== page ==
New tests for EICD

Testing this hypothesis by obtaining samples of cardiac muscle tissue from athletes would be difficult, impractical and downright unethical. Fortunately, though, highly-sensitive and specific tests to detect blood-borne markers of myocardial cell damage have been developed, and these offer a quick and reliable method of assessing the extent of EICD. Cardiac troponins I and T are regulatory proteins which form part of the cardiac contractile apparatus. Following damage to the cardiac muscle tissue, these troponins are released into the circulation, with the amount released corresponding to the severity of the damage (10).

Evidence of troponin release following prolonged endurance exercise has been reported by a number of investigators (11, 12), although some have failed to find it (13). These inconsistencies may be attributed to some of the confounding variables (climate, gender, age etc) referred to above.

Most of the studies examining EICD have used highly fit individuals who are accustomed to performing extraordinary volumes of endurance exercise in extreme environments. So how likely is it that a person of good physical fitness will exhibit cardiac damage over shorter distances, such as a marathon? The latest data suggests that elevated cardiac troponins (reflecting minimal cardiac damage) are evident even at this level. On completion of the London Marathon, the majority of a sample of recreational runners demonstrated cardiac troponin T values above the upper reference limit for a normal population, although these values were below the level expected after an acute myocardial infarction (heart attack) (14).

The clinical cut-off for diagnosis of myocardial infarction using cardiac troponin T has been established at 0.1 micrograms per litre, with any values above this level indicating the presence of major cardiac injury(15). Since the increases in cardiac troponin T which have been reported following strenuous endurance exercise are substantially lower than those observed after myocardial infarction, and often do not exceed the clinical cut-off, cardiac damage, while present, is likely to be minimal.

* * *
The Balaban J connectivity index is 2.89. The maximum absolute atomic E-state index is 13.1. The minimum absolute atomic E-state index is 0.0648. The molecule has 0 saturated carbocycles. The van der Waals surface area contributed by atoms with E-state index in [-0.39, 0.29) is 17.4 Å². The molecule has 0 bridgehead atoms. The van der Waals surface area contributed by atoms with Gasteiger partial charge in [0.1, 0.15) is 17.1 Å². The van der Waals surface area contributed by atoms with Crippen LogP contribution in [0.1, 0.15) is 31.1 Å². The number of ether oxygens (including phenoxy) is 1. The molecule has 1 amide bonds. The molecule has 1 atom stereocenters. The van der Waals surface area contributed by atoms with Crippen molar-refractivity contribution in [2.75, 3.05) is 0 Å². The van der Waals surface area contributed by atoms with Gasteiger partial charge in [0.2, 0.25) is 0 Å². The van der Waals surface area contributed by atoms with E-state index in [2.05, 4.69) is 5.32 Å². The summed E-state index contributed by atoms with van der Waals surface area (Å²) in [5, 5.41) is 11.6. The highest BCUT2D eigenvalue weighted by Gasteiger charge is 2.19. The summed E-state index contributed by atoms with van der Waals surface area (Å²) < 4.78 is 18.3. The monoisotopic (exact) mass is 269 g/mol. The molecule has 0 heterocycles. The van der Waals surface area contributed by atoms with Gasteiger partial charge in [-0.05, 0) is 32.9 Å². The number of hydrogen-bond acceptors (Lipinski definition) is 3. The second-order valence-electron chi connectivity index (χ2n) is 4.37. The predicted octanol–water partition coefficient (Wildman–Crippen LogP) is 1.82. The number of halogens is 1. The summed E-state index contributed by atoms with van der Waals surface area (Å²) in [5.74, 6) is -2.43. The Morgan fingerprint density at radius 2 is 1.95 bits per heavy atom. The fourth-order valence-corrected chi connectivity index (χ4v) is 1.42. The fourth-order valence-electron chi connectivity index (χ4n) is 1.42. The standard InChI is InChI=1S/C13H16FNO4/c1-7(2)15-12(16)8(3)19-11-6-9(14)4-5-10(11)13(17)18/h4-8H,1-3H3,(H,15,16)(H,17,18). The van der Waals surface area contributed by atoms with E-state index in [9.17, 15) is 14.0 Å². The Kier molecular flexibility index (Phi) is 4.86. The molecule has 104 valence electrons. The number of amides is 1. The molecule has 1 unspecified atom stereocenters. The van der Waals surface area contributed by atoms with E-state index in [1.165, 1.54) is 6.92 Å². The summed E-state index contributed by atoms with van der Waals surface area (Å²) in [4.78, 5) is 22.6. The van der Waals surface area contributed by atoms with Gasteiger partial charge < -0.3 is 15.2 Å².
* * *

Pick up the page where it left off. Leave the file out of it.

So should athletes be worried about EICD? The current evidence requires careful interpretation, and there are a couple of factors to consider. First, troponin release may be lower in highly trained athletes than in untrained individuals, suggesting that EICD may be part of the normal cardiac adaptation to endurance exercise; secondly, in studies where follow-up samples have been obtained 24-48 hours after exercise, it has been demonstrated that elevated cardiac troponin T levels return rapidly to baseline. This suggests that EICD is temporary, by contrast with myocardial infarction, which results in irreversible damage and, ultimately, cell death (necrosis).

Cardiac necrosis is characterised by a continuous release of cardiac troponins, which originate from the breakdown of the contractile apparatus in the muscle tissue. Cardiac troponin T levels remain elevated for at least seven days after a heart attack, which is much longer than after prolonged exercise. It is probable that these post-exercise elevations are caused by membrane damage of the cardiac cells, resulting in a release of troponin from the cell interior, not by breakdown or necrosis of the entire cell.

Now let’s return to the question whether EICD underpins EICF. Studies have shown simultaneous exercise-induced cardiac damage and fatigue following prolonged exercise(9,10), but only limited correlation between these two phenomena has been established. It is not, therefore, possible to confirm a link between cardiac fatigue and cardiac damage at present, although research work is continuing in this area.

In summary, the investigation of EICF and EICD is an important area in which more research is needed to provide a better understanding of the response of the heart to prolonged exercise. Although it is clear that EICF exists, alterations in cardiac function have been shown to be transient in nature, and any cardiac damage that may occur is likely to be minimal and reversible. Thus, there need be no panic about undertaking regular endurance training, which will, in fact, ultimately benefit the heart and reduce the risk of major heart disease in the long-term. However, it is pertinent to remind people embarking on intensive training programmes (especially sedentary older people) that it is advisable to undergo a full cardiovascular screening and to take a sensible approach towards an exercise programme. Progressively building up the number of exercise sessions per week and gradually increasing duration and intensity with time is the best way to improve fitness and cardiovascular health while preventing undue strain on the heart.

Natalie Middleton, Rob Shave

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Tagged in Exercise & Physiology